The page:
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Snapshots of agile automotive marketing, 1995 style:

In shopping malls in the test markets of Milwaukee and Portland, Ore., curious consumers approach Plymouth Place, an interactive kiosk dubbed a "Tech Cart" by Chrysler Corp. Two touch-activated computer terminals allow them to view running footage, select options and get a pricing printout for a Neon or Voyager.

Using registration information from R.L. Polk & Co. and database information from Time Warner publications, General Motors Corp.'s Chevrolet division has determined which subscribers are likely to buy a coupe versus a sedan. Each of 14 million subscribers to Entertainment Weekly, Life, People, Sports Illustrated and Time saw either a Cavalier coupe or a Cavalier sedan ad, depending on the matchup.

Toyota Motor Sales USA aired a 30-minute infomercial on its new Tercel that was tested on network affiliate stations in New York and Los Angeles. Of the 30,000 requests for more information that resulted, about 60% asked for computer discs instead of brochures. That figure indicates the test, which ended in mid-January, reached its target of younger adults, who are more likely to be adept with computers.

Black professionals in 10 cities are being invited to take test drives of up to three days in a new Chrysler Cirrus. Chrysler is drawing participants from the subscriber lists of Black Enterprise, Emerge and Essence, and from members of black organizations.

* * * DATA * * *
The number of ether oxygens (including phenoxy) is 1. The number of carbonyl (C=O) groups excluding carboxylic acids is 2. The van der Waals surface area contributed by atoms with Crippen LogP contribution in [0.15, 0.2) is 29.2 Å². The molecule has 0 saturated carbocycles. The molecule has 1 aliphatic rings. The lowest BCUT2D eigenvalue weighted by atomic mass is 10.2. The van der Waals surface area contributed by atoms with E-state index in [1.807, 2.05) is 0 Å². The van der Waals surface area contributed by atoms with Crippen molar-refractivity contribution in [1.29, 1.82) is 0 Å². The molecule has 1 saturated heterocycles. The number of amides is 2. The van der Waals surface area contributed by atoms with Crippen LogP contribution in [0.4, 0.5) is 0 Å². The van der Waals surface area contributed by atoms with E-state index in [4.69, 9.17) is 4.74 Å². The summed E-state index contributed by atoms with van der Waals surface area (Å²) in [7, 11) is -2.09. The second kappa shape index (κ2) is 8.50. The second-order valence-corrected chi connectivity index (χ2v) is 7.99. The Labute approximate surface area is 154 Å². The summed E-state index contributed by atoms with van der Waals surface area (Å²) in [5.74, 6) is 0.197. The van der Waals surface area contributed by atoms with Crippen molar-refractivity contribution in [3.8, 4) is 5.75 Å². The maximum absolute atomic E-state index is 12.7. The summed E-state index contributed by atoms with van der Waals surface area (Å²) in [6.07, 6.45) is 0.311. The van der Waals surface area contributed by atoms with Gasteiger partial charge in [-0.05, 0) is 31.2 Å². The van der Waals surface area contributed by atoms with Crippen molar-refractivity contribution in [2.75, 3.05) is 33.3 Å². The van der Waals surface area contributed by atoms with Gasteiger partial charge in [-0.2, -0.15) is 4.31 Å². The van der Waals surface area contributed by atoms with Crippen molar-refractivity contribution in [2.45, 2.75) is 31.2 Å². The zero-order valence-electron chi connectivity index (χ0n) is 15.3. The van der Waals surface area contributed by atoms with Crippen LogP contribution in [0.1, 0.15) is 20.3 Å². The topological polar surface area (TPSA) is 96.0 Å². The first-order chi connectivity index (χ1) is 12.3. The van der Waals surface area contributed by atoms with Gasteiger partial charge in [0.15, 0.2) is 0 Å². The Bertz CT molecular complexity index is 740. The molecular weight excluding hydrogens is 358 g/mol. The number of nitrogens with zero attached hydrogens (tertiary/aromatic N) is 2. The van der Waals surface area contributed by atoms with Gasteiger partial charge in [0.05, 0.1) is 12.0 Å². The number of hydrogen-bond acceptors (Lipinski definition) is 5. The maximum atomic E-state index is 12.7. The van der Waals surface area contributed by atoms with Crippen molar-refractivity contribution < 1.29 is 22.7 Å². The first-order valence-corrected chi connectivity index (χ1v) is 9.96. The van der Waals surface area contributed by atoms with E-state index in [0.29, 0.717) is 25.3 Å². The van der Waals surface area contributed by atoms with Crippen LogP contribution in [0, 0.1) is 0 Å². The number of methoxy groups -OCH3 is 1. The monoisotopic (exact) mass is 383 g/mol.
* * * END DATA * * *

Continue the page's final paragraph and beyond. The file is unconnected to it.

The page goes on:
No, the automakers haven't abandoned mass media. The automotive category spent more than $2 billion on spot TV, over $1.5 billion on network TV and better than $1 billion on magazines in 1993, according to Competitive Media Reporting.

But a big-bucks mass media buy alone no longer passes for a marketing strategy-not with hyper-competition involving global players that have an arsenal of media options and a glut of statistics about individual consumers.

The auto industry traditionally has been a business where a handful of products were marketed to a mass audience. For various reasons, product customization was the exception to the rule.

But in the industry today, the need is for agility-to use many tools, both mechanical and marketing-related, to meet the wishes of specific consumers.

In the early, pre-marketing stage, the car companies are practicing the theory of "agile manufacturing": the ability to incorporate mass customization in the production process, with each individual product meeting the specifications of a certain customer type.